With the 4th overall pick, Joe had already missed out on Antonio Brown, Odell Beckham Jr., and Julio Jones. So it made perfect sense for him to zag towards RB after all that zigging towards WR. But the reason the RB choice worked was that he made a great selection. Lots of fantasy owners with the 4th pick were in the exact same position, but those who opted to go with Todd Gurley didn't screw up because they picked a running back; they screwed up because they picked the wrong running back.

Dan made this argument in reverse when he wrote:
The first place owner in our league drafted David Johnson, Le'Veon Bell, and DeAngelo Williams. He then picked up J. Howard and T. Riddick to fill out his RB corps.

Meanwhile, yours truly went with Green and B. Marshall in the first 2 rounds. I'm near the bottom of the league in points, which blows the whole zero-RB strategy out of the water.
Something tells me Dan would be singing a different tune if he had taken J. Jones and M. Evans with his first two picks instead. Sometimes our disappointments are tied more to our particular decisions than our general strategies.

In Thomsoad's opinion, the zero-RB approach has become too mainstream to be much of a differentiator in draft strategy:
I have been a zero-RB proponent for years[, but] this year is my worst showing thus far. In my 10-player PPR league I am middle-of-the-pack with my 1st four picks being ODB, B Marshall, A Jeffrey, and R Cobb. Thus far as a group they have been largely underwhelming. I believe the increase of the zero-RB approach has watered down this philosophy this year somewhat. My hope is that next year people will go back to a RB RB/best man approach as most people new to this formula received less than stellar results.
The notion that zero-RB has perhaps become over-popular characterized other responses as well, such as this one from Dan (not the Dan quoted above):
Just like the stock market, when everyone is on the same plan, buy the values. The zero-RB "heroes" are great, but if everyone is saving their $ for wideouts, there's plenty of value left over in the middle. I had no intention of owning DeMarco Murray this year, but he was [so] cheap in my auction draft [that] I happily took him. It's always been and always will be about value. RBs still score a lot of points.. And if you have two great ones that's points and an advantage every week since your opponent's "zero-RB" guys probably can't touch yours if you know how to draft.
I look forward to reviewing more answers to the question in next week's column. For now, however, I want to put the discussion on pause and thank everyone who commented or emailed a response.

This Week's Question: What worked (or didn't) about your draft strategy in 2016?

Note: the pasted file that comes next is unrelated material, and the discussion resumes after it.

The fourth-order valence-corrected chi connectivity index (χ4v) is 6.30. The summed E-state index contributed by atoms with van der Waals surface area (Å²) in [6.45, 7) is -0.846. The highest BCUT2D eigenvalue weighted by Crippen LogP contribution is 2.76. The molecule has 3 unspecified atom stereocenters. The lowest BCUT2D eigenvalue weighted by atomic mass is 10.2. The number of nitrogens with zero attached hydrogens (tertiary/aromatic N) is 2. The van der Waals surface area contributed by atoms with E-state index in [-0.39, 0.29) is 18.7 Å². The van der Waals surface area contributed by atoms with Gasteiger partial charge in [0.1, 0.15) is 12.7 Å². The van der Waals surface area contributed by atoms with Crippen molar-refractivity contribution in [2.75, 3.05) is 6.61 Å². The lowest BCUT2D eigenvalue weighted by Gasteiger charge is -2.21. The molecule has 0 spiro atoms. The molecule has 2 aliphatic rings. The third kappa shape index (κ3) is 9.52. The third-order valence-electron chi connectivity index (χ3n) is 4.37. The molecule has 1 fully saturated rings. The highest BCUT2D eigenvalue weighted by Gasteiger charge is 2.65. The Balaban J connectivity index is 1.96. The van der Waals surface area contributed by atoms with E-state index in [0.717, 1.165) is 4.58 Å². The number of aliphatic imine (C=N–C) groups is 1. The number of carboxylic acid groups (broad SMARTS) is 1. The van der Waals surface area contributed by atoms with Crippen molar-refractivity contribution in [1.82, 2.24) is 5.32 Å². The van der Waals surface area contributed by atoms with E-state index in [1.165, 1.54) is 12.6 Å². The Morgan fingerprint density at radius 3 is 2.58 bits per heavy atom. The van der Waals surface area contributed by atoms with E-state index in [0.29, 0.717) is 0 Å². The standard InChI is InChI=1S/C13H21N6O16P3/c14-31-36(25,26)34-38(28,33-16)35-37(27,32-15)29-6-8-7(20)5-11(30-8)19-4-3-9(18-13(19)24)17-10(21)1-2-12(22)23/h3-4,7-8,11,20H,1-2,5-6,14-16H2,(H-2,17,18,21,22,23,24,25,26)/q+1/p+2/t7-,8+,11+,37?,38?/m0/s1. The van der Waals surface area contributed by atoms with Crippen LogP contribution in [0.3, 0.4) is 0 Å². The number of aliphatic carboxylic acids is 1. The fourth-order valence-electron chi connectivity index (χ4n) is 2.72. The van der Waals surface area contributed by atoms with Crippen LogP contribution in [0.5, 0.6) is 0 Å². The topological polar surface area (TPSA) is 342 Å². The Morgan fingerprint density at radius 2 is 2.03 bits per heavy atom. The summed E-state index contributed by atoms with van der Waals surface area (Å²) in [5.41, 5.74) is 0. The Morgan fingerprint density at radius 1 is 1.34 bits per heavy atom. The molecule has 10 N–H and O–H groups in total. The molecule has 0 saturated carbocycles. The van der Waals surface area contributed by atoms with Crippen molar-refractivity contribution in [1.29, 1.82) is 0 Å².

Although I welcome more feedback on my assertion that the emergence of so many backup/handcuff RBs in 2016 may be why the zero-RB approach seems less important this year than it was in 2015, I also want to invite readers to run with the impulse that guided most of the responses I received in Week 6.

Accordingly, if you have a strong sense of what you did well (or poorly) in your draft this year, please consider posting your thoughts in the comment section below or emailing them to me.

Survivor Pool Picks - Week 7 (Courtesy of Matthew Schiff)

Note to readers: Like many experts, Schiff fell prey to overconfidence in the Steelers in Week 6, so his top pick is no longer perfect in 2016. But since he wanted to save the Steelers for later in the season, he didn't follow his own advice in his Survivor Pool. Instead, he took the Cardinals over the Jets. Here's hoping that many of you did something similar.

#3: Cincinnati over Cleveland: (4-2, JAX, OAK, DAL, MIN, PIT, NE)

The Battle of Ohio shouldn’t be much of a battle this week when the Cleveland Browns visit the Cincinnati Bengals. Back in 2014, Brian Hoyer led the Browns to an upset victory in Cincy, but Cody Kessler and company probably won’t be as lucky in surprising this year’s Bengals. In fact, until the Cleveland defense improves, the hapless, winless Browns aren't likely to upset anyone. Take the Bengals if you haven’t used them.

#2: New England over Pittsburgh: (5-1, HOU, AZ, CAR, WAS. GB, TN)

It looks like Big Ben will be out for 4 to 6 weeks, and the timing could hardly be worse for the Steelers. The bye in Week 8 should help, but losses vs. AFC opponents (New England in Week 7; Baltimore in Week 9) could easily cost Pittsburgh home-field advantage in the playoffs. The Steelers' recent loss to Miami would have been humiliating enough even if no one had been hurt, but the loss of Roethlisberger means that the Dolphins added injury to their insulting win. As a result, the Pittsburgh fans who saw nothing to get excited about in backup Landry Jones last year must count on him to play better against the mighty Patriots than Big Ben played against the lowly Dolphins. (My advice: Don't hold your breath.) Meanwhile, the Patriots seem to be getting back in stride (with Tom Brady's suspension a fading memory and Rob Gronkowski looking healthier by the week). Look for New England to walk away with this one based upon leadership under center alone. The Pats would be my top pick if I hadn't already used them in that slot.

#1: Green Bay over Chicago: (5-1, SEA, CAR, MIA, CIN, NE, PIT)

Aaron Rodgers is 12-4 in his career against the Chicago Bears. That stat alone would be enough for me to choose this game over most any other this week. And the fact that Green Bay is playing at home (a significant advantage anytime) would be a sufficient clincher under ordinary circumstances, but I always have reservations about divisional matchups—since anything is possible when two teams know each other inside and out. In the final analysis, Chicago's miserable offense prompts me to take this contest as my top pick for Week 7. The Bears have a grand total of 101 points so far this season (good enough for 29th in the NFL), which puts the last nail in the coffin of the argument against them as far as I'm concerned. Aaron Rodgers and the Pack should have a much needed rebound performance at home.

Mike Davis has been writing about fantasy football since 1999--and playing video games even longer than that. His latest novel (concerning a gamer who gets trapped inside Nethack after eating too many shrooms) can be found here.